Working principle

When a beam of charged particles passes through a magnetic field, forces act on the particles and the beam is deflected from a straight path. The flow of electrons through a conductor is known as a beam of charged carriers. When a conductor is placed in a magnetic field perpendicular to the direction of the electrons, they will be deflected from a straight path. As a consequence, one plane of the conductor will become negatively charged and the opposite side will become positively charged. The voltage between these planes is called Hall voltage.[2]

When the force on the charged particles from the electric field balances the force produced by magnetic field, the separation of them will stop. If the current is not changing, then the Hall voltage is a measure of the magnetic flux density. Basically, there are two kinds of Hall effect sensors. One is linear which means the output of voltage linearly depends on magnetic flux density; the other is called threshold which means there will be a sharp decrease of output voltage at each magnetic flux density.

Materials for Hall effect sensors

The key factor determining sensitivity of Hall effect sensors is high electron mobility. As a result, the following materials are especially suitable for Hall effect sensors:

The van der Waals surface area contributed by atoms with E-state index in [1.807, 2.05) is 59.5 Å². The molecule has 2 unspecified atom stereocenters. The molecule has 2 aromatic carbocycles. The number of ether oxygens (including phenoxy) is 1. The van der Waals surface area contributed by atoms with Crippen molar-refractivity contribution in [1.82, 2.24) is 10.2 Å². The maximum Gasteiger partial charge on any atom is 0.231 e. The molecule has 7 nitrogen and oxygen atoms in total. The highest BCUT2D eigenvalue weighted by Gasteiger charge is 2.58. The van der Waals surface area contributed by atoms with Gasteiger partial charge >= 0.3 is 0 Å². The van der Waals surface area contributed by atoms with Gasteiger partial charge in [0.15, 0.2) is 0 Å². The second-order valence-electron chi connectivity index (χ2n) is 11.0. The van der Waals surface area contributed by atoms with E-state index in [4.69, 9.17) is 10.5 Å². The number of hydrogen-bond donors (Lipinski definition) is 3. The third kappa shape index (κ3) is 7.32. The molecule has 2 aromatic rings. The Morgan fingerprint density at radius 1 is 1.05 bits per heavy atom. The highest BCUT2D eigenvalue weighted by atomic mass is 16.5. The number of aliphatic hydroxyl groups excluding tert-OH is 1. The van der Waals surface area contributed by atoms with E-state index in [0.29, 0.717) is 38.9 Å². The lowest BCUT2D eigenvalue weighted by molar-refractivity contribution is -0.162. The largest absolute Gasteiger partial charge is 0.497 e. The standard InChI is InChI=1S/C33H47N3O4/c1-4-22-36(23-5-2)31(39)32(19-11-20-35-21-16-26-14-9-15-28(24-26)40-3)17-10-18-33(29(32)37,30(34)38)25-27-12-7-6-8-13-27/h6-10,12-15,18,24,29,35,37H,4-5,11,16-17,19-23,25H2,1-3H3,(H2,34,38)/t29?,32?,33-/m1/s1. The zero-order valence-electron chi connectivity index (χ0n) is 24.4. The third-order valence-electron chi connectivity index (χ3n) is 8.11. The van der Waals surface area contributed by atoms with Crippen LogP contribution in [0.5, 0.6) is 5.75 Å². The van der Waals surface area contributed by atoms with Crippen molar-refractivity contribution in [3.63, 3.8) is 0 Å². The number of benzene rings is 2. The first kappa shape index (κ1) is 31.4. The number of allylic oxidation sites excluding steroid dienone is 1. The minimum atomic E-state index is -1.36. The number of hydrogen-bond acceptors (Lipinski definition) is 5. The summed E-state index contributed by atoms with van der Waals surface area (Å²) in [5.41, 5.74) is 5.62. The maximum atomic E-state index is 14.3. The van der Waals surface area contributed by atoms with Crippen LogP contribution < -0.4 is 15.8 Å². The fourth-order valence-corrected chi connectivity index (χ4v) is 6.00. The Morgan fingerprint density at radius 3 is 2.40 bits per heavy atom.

Signal processing and interface

Hall effect sensors are linear transducers. As a result, such sensors require a linear circuit for processing of the sensor's output signal. Such a linear circuit:

In some cases the linear circuit may cancel the offset voltage of Hall effect sensors. Moreover, AC modulation of the driving current may also reduce the influence of this offset voltage.

Hall effect sensors with linear transducers are commonly integrated with digital electronics.[4] This enables advanced corrections of the sensor's characteristics (e.g. temperature coefficient corrections) and digital interfacing to microprocessor systems. In some solutions of IC Hall effect sensors a DSP is used, which provides for more choices among processing techniques.[5]

The Hall effect sensor interfaces may include input diagnostics, fault protection for transient conditions, and short/open circuit detection. It may also provide and monitor the current to the Hall effect sensor itself. There are precision IC products available to handle these features.


A Hall effect sensor may operate as an electronic switch.

In the case of linear sensor (for the magnetic field strength measurements), a Hall effect sensor:


Hall effect sensors provide much lower measuring accuracy than fluxgate magnetometers or magnetoresistance-based sensors. Moreover, Hall effect sensors drift significantly, requiring compensation.


Position sensing

Sensing the presence of magnetic objects (connected with the position sensing) is the most common industrial application of Hall effect sensors, especially those operating in the switch mode (on/off mode). The Hall effect sensors are also used in the brushless DC motor to sense the position of the rotor and to switch the transistors in the right sequence.